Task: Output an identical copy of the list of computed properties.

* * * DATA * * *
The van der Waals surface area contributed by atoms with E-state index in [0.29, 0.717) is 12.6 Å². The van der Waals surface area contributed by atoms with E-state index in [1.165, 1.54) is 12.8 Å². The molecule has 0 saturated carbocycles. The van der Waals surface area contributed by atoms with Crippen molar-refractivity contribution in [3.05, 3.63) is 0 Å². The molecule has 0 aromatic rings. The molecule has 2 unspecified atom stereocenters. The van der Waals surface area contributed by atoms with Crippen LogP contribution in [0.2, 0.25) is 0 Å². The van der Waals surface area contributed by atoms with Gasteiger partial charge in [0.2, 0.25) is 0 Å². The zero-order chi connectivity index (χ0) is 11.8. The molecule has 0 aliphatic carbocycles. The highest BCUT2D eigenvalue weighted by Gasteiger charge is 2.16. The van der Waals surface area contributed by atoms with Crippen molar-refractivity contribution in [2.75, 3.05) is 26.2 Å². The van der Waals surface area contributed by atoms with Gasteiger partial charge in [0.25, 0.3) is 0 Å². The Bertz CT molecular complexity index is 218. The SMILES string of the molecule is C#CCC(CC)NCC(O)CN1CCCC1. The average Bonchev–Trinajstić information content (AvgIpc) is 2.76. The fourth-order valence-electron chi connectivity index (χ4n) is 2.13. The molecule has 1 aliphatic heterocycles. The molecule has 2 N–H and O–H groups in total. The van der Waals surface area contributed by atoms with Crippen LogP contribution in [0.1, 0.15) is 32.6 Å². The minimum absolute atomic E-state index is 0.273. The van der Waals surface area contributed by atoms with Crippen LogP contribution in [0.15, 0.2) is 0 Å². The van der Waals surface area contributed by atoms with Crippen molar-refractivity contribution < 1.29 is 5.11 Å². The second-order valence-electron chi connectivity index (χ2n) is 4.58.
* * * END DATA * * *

The van der Waals surface area contributed by atoms with E-state index in [0.29, 0.717) is 12.6 Å². The van der Waals surface area contributed by atoms with E-state index in [1.165, 1.54) is 12.8 Å². The molecule has 0 saturated carbocycles. The van der Waals surface area contributed by atoms with Crippen molar-refractivity contribution in [3.05, 3.63) is 0 Å². The molecule has 0 aromatic rings. The molecule has 2 unspecified atom stereocenters. The van der Waals surface area contributed by atoms with Crippen LogP contribution in [0.2, 0.25) is 0 Å². The van der Waals surface area contributed by atoms with Gasteiger partial charge in [0.2, 0.25) is 0 Å². The zero-order chi connectivity index (χ0) is 11.8. The molecule has 0 aliphatic carbocycles. The highest BCUT2D eigenvalue weighted by Gasteiger charge is 2.16. The van der Waals surface area contributed by atoms with Crippen molar-refractivity contribution in [2.75, 3.05) is 26.2 Å². The van der Waals surface area contributed by atoms with Gasteiger partial charge in [0.25, 0.3) is 0 Å². The Bertz CT molecular complexity index is 218. The SMILES string of the molecule is C#CCC(CC)NCC(O)CN1CCCC1. The average Bonchev–Trinajstić information content (AvgIpc) is 2.76. The fourth-order valence-electron chi connectivity index (χ4n) is 2.13. The molecule has 1 aliphatic heterocycles. The molecule has 2 N–H and O–H groups in total. The van der Waals surface area contributed by atoms with Crippen LogP contribution in [0.1, 0.15) is 32.6 Å². The minimum absolute atomic E-state index is 0.273. The van der Waals surface area contributed by atoms with Crippen LogP contribution in [0.15, 0.2) is 0 Å². The van der Waals surface area contributed by atoms with Crippen molar-refractivity contribution < 1.29 is 5.11 Å². The second-order valence-electron chi connectivity index (χ2n) is 4.58.